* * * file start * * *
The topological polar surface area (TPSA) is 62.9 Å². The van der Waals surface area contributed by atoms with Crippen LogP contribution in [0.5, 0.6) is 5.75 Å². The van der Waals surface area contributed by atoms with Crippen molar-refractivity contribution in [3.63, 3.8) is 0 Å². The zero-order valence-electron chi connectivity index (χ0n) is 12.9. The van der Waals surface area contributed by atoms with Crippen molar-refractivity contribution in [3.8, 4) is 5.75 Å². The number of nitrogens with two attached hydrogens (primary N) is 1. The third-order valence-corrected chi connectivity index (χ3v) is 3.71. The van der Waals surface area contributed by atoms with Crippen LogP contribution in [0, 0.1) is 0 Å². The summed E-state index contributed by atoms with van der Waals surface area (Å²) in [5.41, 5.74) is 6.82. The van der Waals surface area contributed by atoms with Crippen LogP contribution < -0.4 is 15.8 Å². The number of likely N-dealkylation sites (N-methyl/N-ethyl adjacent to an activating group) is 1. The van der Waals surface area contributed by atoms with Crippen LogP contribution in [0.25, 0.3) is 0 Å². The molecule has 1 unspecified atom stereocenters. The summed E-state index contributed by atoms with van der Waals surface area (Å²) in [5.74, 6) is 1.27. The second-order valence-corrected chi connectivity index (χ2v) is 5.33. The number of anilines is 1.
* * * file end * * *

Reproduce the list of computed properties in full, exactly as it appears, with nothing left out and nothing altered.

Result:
The topological polar surface area (TPSA) is 62.9 Å². The van der Waals surface area contributed by atoms with Crippen LogP contribution in [0.5, 0.6) is 5.75 Å². The van der Waals surface area contributed by atoms with Crippen molar-refractivity contribution in [3.63, 3.8) is 0 Å². The zero-order valence-electron chi connectivity index (χ0n) is 12.9. The van der Waals surface area contributed by atoms with Crippen molar-refractivity contribution in [3.8, 4) is 5.75 Å². The number of nitrogens with two attached hydrogens (primary N) is 1. The third-order valence-corrected chi connectivity index (χ3v) is 3.71. The van der Waals surface area contributed by atoms with Crippen LogP contribution in [0, 0.1) is 0 Å². The summed E-state index contributed by atoms with van der Waals surface area (Å²) in [5.41, 5.74) is 6.82. The van der Waals surface area contributed by atoms with Crippen LogP contribution < -0.4 is 15.8 Å². The number of likely N-dealkylation sites (N-methyl/N-ethyl adjacent to an activating group) is 1. The van der Waals surface area contributed by atoms with Crippen LogP contribution in [0.25, 0.3) is 0 Å². The molecule has 1 unspecified atom stereocenters. The summed E-state index contributed by atoms with van der Waals surface area (Å²) in [5.74, 6) is 1.27. The second-order valence-corrected chi connectivity index (χ2v) is 5.33. The number of anilines is 1.